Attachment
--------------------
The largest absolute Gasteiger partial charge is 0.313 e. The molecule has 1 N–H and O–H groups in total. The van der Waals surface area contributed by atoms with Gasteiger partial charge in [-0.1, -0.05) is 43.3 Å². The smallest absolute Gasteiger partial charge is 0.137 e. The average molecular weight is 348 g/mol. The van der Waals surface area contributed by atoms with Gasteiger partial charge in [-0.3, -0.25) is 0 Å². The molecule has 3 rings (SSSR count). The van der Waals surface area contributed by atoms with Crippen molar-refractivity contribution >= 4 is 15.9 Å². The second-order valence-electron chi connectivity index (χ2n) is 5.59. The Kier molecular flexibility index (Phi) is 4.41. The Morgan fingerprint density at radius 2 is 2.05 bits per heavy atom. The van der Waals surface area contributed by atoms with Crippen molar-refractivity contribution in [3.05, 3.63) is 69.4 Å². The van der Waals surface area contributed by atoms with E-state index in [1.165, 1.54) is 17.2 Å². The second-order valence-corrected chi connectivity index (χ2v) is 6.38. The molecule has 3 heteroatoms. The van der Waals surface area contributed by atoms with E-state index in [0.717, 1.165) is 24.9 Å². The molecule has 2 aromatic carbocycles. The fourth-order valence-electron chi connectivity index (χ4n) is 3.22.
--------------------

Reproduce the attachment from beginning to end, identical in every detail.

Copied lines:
The largest absolute Gasteiger partial charge is 0.313 e. The molecule has 1 N–H and O–H groups in total. The van der Waals surface area contributed by atoms with Gasteiger partial charge in [-0.1, -0.05) is 43.3 Å². The smallest absolute Gasteiger partial charge is 0.137 e. The average molecular weight is 348 g/mol. The van der Waals surface area contributed by atoms with Gasteiger partial charge in [-0.3, -0.25) is 0 Å². The molecule has 3 rings (SSSR count). The van der Waals surface area contributed by atoms with Crippen molar-refractivity contribution >= 4 is 15.9 Å². The second-order valence-electron chi connectivity index (χ2n) is 5.59. The Kier molecular flexibility index (Phi) is 4.41. The Morgan fingerprint density at radius 2 is 2.05 bits per heavy atom. The van der Waals surface area contributed by atoms with Crippen molar-refractivity contribution in [3.05, 3.63) is 69.4 Å². The van der Waals surface area contributed by atoms with E-state index in [1.165, 1.54) is 17.2 Å². The second-order valence-corrected chi connectivity index (χ2v) is 6.38. The molecule has 3 heteroatoms. The van der Waals surface area contributed by atoms with E-state index in [0.717, 1.165) is 24.9 Å². The molecule has 2 aromatic carbocycles. The fourth-order valence-electron chi connectivity index (χ4n) is 3.22.